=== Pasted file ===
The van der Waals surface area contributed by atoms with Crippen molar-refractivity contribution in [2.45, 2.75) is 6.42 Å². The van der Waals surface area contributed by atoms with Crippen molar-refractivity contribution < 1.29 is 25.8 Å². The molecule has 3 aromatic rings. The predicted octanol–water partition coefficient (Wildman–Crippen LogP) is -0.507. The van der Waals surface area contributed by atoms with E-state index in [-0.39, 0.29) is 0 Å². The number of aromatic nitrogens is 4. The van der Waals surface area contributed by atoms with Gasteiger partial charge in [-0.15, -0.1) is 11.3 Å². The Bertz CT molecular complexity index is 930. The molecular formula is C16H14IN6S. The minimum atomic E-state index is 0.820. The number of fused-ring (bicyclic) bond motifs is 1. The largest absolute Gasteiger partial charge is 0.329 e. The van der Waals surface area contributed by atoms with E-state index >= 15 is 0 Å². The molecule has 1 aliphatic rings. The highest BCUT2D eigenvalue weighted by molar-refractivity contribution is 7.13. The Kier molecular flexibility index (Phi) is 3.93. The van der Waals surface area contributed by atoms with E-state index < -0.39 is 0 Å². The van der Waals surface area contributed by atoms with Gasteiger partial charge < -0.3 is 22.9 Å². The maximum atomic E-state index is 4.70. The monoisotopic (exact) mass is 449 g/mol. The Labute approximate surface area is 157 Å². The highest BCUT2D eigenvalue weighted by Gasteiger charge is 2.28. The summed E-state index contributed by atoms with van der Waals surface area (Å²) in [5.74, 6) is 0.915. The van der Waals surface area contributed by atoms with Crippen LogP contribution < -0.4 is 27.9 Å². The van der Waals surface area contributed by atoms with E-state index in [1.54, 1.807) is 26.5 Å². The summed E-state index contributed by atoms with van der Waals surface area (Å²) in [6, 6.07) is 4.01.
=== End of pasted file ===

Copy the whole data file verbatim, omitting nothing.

The van der Waals surface area contributed by atoms with Crippen molar-refractivity contribution in [2.45, 2.75) is 6.42 Å². The van der Waals surface area contributed by atoms with Crippen molar-refractivity contribution < 1.29 is 25.8 Å². The molecule has 3 aromatic rings. The predicted octanol–water partition coefficient (Wildman–Crippen LogP) is -0.507. The van der Waals surface area contributed by atoms with E-state index in [-0.39, 0.29) is 0 Å². The number of aromatic nitrogens is 4. The van der Waals surface area contributed by atoms with Gasteiger partial charge in [-0.15, -0.1) is 11.3 Å². The Bertz CT molecular complexity index is 930. The molecular formula is C16H14IN6S. The minimum atomic E-state index is 0.820. The number of fused-ring (bicyclic) bond motifs is 1. The largest absolute Gasteiger partial charge is 0.329 e. The van der Waals surface area contributed by atoms with E-state index >= 15 is 0 Å². The molecule has 1 aliphatic rings. The highest BCUT2D eigenvalue weighted by molar-refractivity contribution is 7.13. The Kier molecular flexibility index (Phi) is 3.93. The van der Waals surface area contributed by atoms with E-state index < -0.39 is 0 Å². The van der Waals surface area contributed by atoms with Gasteiger partial charge < -0.3 is 22.9 Å². The maximum atomic E-state index is 4.70. The monoisotopic (exact) mass is 449 g/mol. The Labute approximate surface area is 157 Å². The highest BCUT2D eigenvalue weighted by Gasteiger charge is 2.28. The summed E-state index contributed by atoms with van der Waals surface area (Å²) in [5.74, 6) is 0.915. The van der Waals surface area contributed by atoms with Crippen LogP contribution < -0.4 is 27.9 Å². The van der Waals surface area contributed by atoms with E-state index in [1.54, 1.807) is 26.5 Å². The summed E-state index contributed by atoms with van der Waals surface area (Å²) in [6, 6.07) is 4.01.